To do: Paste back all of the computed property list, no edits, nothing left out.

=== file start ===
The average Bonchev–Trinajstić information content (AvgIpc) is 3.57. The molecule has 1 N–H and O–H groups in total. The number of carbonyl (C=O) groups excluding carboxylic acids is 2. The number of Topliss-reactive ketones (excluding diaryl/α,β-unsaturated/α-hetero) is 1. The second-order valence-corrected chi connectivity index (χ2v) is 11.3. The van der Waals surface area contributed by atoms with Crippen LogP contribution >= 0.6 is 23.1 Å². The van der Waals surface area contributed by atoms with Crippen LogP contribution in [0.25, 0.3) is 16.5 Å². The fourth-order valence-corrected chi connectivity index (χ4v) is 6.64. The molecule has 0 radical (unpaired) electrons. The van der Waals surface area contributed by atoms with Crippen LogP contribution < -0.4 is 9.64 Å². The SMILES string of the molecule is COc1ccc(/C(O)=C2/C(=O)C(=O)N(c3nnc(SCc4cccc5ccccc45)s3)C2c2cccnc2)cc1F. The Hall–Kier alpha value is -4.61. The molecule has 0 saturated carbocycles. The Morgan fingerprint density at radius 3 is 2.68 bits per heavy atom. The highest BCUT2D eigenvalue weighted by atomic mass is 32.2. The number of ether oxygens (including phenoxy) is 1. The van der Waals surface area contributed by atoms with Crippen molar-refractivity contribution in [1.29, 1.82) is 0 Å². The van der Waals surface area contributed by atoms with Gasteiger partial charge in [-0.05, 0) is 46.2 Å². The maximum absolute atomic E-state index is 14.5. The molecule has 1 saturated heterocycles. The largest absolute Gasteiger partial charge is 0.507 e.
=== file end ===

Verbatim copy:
The average Bonchev–Trinajstić information content (AvgIpc) is 3.57. The molecule has 1 N–H and O–H groups in total. The number of carbonyl (C=O) groups excluding carboxylic acids is 2. The number of Topliss-reactive ketones (excluding diaryl/α,β-unsaturated/α-hetero) is 1. The second-order valence-corrected chi connectivity index (χ2v) is 11.3. The van der Waals surface area contributed by atoms with Crippen LogP contribution >= 0.6 is 23.1 Å². The van der Waals surface area contributed by atoms with Crippen LogP contribution in [0.25, 0.3) is 16.5 Å². The fourth-order valence-corrected chi connectivity index (χ4v) is 6.64. The molecule has 0 radical (unpaired) electrons. The van der Waals surface area contributed by atoms with Crippen LogP contribution < -0.4 is 9.64 Å². The SMILES string of the molecule is COc1ccc(/C(O)=C2/C(=O)C(=O)N(c3nnc(SCc4cccc5ccccc45)s3)C2c2cccnc2)cc1F. The Hall–Kier alpha value is -4.61. The molecule has 0 saturated carbocycles. The Morgan fingerprint density at radius 3 is 2.68 bits per heavy atom. The highest BCUT2D eigenvalue weighted by atomic mass is 32.2. The number of ether oxygens (including phenoxy) is 1. The van der Waals surface area contributed by atoms with Crippen molar-refractivity contribution in [1.29, 1.82) is 0 Å². The van der Waals surface area contributed by atoms with Gasteiger partial charge in [-0.05, 0) is 46.2 Å². The maximum absolute atomic E-state index is 14.5. The molecule has 1 saturated heterocycles. The largest absolute Gasteiger partial charge is 0.507 e.